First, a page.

The kingdom of God was entirely distinct from this great image. It formed no part of it, but it was represented as a stone cut out of the mountain without hands. That stone smote the image on the feet—not on the head, nor upon any other portion of the body: it was first to commence its operations upon the feet and toes of the great image; and then the feet, toes, legs, breast, arms, and head were to be broken to pieces, and become like the chaff of the summer threshing-floors; and the wind was to carry away the whole image, and there was to be no place to be found for it, while the little stone was to increase to such a magnitude that it should fill the whole earth; and the dominion, even the grea[t]ness of the dominion under the whole heavens was to be given to the Saints of the Most High. This is the true interpretation of this remarkable prophetic dream.
It is not my intention this morning to say much concerning the particular relations which the kingdom of God will have towards the religious views of men and nations. This department of this great subject was so ably investigated by our President, Sabbath before last, that I should esteem it a folly for me to attempt to throw any new light upon it. Indeed, it would be very difficult to find language to express the ideas more clearly and plainly than they were expressed by him.
My object has been this morning to take another branch of this subject, and show you the times and the seasons of establishing a theocracy upon the earth, and perhaps say something about its final triumph.
From what has been said, we can perceive that some parts of Daniel's prophecy have already been fulfilled. The predictions were of such a character that no man by his own wisdom, in the days of Daniel, could have possibly foreseen those far-off events. What man, by his own human wisdom, could for a moment have supposed that the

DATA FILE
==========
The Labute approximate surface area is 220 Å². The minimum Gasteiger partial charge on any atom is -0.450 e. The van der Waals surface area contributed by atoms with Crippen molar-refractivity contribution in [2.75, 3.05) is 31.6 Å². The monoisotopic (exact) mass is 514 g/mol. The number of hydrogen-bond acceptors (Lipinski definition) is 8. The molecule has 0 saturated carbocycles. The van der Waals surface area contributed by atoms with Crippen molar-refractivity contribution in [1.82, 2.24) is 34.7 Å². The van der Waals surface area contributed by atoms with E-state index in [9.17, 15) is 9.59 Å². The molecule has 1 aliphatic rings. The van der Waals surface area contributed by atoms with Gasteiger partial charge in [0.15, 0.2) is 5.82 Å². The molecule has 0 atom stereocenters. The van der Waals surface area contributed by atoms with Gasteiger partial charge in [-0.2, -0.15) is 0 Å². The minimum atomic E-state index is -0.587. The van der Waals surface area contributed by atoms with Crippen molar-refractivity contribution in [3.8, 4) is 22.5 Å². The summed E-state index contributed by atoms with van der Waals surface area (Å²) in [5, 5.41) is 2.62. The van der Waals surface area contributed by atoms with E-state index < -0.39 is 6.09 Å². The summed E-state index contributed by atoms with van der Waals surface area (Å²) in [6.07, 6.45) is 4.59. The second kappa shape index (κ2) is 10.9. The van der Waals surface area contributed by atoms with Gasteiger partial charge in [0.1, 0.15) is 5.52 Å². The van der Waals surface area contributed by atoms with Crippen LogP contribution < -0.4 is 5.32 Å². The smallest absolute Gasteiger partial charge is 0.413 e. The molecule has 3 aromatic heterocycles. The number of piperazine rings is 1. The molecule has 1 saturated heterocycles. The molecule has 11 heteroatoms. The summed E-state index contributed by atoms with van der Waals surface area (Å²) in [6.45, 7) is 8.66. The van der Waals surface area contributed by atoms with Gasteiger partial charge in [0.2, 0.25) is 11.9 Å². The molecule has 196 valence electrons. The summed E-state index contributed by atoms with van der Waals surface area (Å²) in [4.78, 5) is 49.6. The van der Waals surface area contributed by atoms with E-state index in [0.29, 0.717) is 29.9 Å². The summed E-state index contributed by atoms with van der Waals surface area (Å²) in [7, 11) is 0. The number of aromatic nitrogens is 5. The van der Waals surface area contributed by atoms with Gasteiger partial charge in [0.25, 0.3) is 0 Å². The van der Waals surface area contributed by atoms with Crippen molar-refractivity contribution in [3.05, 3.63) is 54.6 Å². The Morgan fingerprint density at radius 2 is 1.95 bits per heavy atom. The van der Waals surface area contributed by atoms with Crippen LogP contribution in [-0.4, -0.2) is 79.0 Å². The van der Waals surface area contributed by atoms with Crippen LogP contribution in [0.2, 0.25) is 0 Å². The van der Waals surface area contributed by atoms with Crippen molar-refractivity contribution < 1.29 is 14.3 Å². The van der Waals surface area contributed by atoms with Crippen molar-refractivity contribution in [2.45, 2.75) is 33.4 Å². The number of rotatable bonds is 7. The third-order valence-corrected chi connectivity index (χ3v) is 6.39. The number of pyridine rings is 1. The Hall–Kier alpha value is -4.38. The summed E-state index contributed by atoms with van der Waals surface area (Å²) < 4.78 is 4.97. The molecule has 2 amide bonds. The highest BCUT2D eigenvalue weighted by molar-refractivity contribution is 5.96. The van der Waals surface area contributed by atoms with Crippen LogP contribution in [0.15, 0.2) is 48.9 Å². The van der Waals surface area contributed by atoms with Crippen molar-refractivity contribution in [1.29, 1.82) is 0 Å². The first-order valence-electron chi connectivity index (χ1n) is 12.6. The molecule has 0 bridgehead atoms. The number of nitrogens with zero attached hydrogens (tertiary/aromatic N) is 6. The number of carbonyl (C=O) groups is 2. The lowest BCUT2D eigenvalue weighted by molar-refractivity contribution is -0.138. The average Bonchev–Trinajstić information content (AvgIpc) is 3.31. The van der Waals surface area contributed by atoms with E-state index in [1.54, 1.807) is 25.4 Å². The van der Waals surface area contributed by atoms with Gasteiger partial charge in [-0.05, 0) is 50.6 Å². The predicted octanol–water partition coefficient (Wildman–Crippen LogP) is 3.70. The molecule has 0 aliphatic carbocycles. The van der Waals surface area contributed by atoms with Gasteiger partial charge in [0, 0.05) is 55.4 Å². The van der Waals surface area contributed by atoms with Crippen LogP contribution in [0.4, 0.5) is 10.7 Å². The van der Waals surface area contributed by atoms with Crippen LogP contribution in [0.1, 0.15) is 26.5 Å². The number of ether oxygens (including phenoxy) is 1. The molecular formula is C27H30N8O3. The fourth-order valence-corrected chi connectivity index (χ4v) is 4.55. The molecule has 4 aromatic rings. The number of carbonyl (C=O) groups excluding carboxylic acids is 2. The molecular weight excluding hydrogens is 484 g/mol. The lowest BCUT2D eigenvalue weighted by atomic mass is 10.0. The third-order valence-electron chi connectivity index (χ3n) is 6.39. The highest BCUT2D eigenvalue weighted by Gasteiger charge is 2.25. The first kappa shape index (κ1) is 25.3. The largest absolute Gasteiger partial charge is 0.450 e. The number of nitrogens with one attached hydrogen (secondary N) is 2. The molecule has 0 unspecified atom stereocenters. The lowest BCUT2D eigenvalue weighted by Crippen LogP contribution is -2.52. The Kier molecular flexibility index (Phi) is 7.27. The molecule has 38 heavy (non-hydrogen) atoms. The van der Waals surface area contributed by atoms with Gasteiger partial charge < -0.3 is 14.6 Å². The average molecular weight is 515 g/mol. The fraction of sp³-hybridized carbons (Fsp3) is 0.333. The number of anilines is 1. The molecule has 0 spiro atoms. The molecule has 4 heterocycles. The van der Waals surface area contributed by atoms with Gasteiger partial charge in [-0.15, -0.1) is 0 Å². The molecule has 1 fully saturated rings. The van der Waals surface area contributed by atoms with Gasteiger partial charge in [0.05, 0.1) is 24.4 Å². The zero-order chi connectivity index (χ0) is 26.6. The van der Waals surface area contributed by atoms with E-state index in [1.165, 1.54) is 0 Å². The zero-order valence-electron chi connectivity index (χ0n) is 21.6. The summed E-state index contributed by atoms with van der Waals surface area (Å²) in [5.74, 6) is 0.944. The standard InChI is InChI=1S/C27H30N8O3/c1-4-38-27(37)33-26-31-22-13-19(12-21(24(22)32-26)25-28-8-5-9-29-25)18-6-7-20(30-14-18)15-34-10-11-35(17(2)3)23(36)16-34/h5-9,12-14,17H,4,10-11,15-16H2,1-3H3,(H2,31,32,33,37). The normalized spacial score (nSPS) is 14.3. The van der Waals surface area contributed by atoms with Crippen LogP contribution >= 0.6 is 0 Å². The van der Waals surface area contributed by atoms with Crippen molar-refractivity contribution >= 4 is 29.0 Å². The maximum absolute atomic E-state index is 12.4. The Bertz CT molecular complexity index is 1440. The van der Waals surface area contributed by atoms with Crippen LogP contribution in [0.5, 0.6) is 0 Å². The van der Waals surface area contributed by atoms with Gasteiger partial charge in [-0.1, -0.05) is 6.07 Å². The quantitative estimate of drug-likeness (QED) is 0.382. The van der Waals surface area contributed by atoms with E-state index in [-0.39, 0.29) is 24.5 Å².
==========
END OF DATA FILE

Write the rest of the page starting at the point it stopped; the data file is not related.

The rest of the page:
kingdom of the Medes and Persians would overthrow the great empire of Babylon, in the way that it was foretold by Daniel? Again, what man, uninspired, could have foreseen that the Greek empire, under the government and rule of Alexander, would go forth and overthrow the Medes and Persians, and bear rule over all the earth; and finally, that he should die, and the kingdom be divided among four of his generals?—which is all clearly foretold in the 7th and 8th chapters of Daniel. What man, by his own sagacity, without the inspiration of the Almighty, could have understood that a great iron kingdom should arise, and be diverse from all the other kingdoms, and should break in pieces and devour the whole earth, and stamp them down with oppression and tyranny?—which it is well known was done by the great Roman empire. All these things were fulfilled literally.
Again, what human foresight could have predicted that this great kingdom should be overcome and broken up, and that the fragments should compose the modern kingdoms of Europe, together with those governments that have emigrated from Europe to this western continent? All these prophecies have been literally fulfilled. Why, then, not look for the kingdom of God to arise literally from the mountains as a little stone, to break in pieces the great image? If one portion of the prophecy has been literally fulfilled, why not look for the literal fulfilment of the balance? I expect the literal fulfilment of that prophecy relating to the Saints of the last days arising like a small stone unconnected with this image, and disunited from all forms of government, both civil and ecclesiastical. I look for such a kingdom to arise, with a separate form of government, and to continue, and prevail, and progress, until the dominion and the greatness of the dominion under the whole heavens shall be given to the Saints of the Most High. I look for that to be fulfilled literally, just as much as I know the other to have been fulfilled literally. I know that it is often argued, by those who profess to be wise men, that the kingdom represented by this little stone cut out of the mountain took its rise 1800 years ago. Let us examine this, for it is of the greatest importance that we should understand the times and the seasons.